Midway through in-person voting on Nov. 8, Civic Nebraska reports a generally smooth Election Day in the Cornhusker State. Calls to Civic Nebraska’s Election Protection Line (402-890-5291) and notes from its nonpartisan election observers have been steady, with most reports querying about polling locations, the placement of campaign signs too close to poll entrances, and long voter queues after the polls opened at 8 am.
There have been no reports of voter intimidation or active electioneering at the state’s polling places or early mail-in dropboxes in each of Nebraska’s 93 counties.
“So far, so good,” said Heather Engdahl, Civic Nebraska’s director of voting rights. “Polls are open for business, lines are moving briskly, and we expect Nebraskans to make their voices heard in big numbers today.”
The most notable issue occurred shortly after polls opened in Douglas County. The first 25 voters in a Benson-area polling location were only given the first page of the local ballot, which is two pages long. The error was caught by 8:35 am, and the Douglas County Election Commission moved to quickly contact those voters so they can complete their ballots.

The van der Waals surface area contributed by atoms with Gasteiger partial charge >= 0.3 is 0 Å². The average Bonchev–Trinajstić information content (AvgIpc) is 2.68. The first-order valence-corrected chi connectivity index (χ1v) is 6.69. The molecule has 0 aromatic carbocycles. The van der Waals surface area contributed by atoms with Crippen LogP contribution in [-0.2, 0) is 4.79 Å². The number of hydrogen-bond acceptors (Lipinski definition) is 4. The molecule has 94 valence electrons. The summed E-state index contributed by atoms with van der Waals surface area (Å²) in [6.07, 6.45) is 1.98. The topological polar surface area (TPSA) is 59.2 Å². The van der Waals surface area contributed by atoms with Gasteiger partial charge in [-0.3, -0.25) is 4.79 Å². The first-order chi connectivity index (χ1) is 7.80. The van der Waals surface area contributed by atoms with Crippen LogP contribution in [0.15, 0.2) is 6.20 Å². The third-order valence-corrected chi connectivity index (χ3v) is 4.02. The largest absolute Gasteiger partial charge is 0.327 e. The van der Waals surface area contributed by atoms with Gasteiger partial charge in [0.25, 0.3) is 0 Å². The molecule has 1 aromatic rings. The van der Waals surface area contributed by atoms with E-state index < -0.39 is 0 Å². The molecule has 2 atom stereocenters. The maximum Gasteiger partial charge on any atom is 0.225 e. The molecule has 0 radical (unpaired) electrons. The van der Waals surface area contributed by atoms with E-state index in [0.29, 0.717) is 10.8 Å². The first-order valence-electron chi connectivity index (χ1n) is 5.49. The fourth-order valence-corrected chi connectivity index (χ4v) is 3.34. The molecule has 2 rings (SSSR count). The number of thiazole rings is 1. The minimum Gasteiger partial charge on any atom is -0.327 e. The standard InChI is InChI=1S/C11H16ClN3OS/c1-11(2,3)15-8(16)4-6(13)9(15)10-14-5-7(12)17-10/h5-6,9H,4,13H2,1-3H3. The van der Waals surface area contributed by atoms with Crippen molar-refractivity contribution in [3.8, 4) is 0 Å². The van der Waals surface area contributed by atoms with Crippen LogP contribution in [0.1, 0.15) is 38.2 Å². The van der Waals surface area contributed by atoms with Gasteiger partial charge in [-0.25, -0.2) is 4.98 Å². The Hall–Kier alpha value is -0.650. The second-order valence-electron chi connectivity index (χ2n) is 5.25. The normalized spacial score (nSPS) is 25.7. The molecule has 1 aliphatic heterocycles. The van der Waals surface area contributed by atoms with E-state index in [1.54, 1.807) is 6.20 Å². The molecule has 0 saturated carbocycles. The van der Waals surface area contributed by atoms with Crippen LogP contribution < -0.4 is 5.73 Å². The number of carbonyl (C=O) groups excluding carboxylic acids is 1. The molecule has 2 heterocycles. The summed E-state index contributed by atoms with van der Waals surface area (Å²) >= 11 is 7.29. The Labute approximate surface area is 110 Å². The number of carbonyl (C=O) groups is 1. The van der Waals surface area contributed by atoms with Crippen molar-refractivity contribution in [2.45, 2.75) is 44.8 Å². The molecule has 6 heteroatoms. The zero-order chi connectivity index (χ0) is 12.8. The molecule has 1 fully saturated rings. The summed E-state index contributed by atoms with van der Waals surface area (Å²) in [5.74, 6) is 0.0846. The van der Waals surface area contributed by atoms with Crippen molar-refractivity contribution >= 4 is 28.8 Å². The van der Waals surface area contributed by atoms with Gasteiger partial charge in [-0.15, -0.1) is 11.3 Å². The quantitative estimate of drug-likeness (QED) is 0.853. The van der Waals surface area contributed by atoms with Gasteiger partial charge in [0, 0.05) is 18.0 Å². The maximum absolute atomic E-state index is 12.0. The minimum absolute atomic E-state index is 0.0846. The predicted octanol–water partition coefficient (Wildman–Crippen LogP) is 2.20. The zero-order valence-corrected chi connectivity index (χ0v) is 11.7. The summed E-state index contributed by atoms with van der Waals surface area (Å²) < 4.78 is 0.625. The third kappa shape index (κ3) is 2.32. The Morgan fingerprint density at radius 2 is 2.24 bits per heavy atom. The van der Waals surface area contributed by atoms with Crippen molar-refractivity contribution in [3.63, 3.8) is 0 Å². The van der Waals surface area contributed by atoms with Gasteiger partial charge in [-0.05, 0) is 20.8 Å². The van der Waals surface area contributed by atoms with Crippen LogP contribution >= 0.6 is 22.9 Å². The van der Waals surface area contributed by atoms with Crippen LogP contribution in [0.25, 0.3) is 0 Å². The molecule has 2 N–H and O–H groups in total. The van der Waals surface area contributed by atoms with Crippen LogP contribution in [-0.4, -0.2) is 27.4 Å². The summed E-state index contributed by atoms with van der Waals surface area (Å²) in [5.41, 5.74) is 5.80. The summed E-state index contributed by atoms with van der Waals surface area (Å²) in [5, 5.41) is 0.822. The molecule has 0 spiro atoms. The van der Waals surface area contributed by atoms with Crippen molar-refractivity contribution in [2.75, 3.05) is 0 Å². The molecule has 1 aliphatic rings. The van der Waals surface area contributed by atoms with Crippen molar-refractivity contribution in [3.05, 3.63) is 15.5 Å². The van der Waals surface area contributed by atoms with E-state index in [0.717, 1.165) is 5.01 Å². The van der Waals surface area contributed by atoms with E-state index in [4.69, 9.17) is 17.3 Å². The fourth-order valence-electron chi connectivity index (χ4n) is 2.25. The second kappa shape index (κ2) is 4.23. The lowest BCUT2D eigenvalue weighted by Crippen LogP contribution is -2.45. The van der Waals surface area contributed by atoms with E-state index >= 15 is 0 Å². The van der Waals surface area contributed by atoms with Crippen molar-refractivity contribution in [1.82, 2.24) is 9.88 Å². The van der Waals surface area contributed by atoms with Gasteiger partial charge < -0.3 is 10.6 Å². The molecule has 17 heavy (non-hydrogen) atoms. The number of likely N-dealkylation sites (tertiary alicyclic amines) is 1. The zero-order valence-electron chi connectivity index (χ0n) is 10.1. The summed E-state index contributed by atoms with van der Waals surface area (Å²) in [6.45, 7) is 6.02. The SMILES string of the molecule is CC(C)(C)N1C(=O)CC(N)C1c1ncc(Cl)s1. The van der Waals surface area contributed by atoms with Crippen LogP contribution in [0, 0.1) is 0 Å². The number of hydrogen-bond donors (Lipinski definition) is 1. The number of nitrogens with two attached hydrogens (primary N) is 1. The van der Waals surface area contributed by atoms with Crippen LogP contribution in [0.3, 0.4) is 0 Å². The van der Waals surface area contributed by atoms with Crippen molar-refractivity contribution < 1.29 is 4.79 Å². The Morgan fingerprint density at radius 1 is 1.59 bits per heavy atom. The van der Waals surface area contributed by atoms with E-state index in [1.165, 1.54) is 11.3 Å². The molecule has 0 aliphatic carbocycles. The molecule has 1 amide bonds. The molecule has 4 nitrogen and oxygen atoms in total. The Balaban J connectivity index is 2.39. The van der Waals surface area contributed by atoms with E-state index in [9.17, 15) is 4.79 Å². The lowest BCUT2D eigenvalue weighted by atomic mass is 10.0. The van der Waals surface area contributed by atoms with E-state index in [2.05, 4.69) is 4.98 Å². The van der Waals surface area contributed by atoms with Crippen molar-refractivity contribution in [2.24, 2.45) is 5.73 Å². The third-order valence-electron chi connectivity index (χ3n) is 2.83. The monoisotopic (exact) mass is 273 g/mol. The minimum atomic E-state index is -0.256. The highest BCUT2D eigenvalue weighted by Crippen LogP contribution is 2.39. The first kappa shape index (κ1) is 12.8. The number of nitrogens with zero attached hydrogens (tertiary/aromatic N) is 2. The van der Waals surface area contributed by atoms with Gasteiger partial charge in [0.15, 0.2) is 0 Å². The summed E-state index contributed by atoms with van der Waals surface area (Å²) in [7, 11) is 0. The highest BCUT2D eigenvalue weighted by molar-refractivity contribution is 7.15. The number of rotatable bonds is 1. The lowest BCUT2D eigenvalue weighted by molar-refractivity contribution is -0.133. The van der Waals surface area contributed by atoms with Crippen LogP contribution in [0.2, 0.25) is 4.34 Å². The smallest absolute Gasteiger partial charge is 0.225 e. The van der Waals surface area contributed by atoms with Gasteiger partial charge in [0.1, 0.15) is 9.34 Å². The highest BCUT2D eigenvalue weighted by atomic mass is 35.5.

Long lines were reported in at least one south Omaha precinct shortly after opening, but the log jam abated by 9 am, a poll observer reported.
There also were several questions about the placement of campaign signs outside of polling places in Lincoln. State law prohibits electioneering within 200 feet of a polling entrance. There were several reports of gubernatorial signs being within a 200-foot radius at a central Lincoln polling spot.
County election commissions and the secretary of state’s Election Division (888-727-0007 or 402-471-2555) are the responsible authorities to rectify accessibility or electioneering concerns.
This is the 17th election – statewide and municipal – that Civic Nebraska has monitored since 2012. Nebraska voters already surpassed the early-voting record for a midterm election on Monday with 209,120 early votes. If officials’ turnout projections are accurate, that would mean nearly 40 percent of the state’s electorate will have banked their votes early.
Engdahl reminded voters who have requested an early mail-in ballot that they must submit it in an official county dropbox by 8 pm CST today. Some voters who requested an early mail-in ballot but have decided they wish to vote in person at their polling place today will be asked to complete a provisional ballot.
“This ballot is not counted immediately and requires extra steps for our hard-working election officials to get it validated,” Engdahl said. “We strongly recommend that if you have an early mail-in ballot, get it to a dropbox by 8 o’clock tonight.”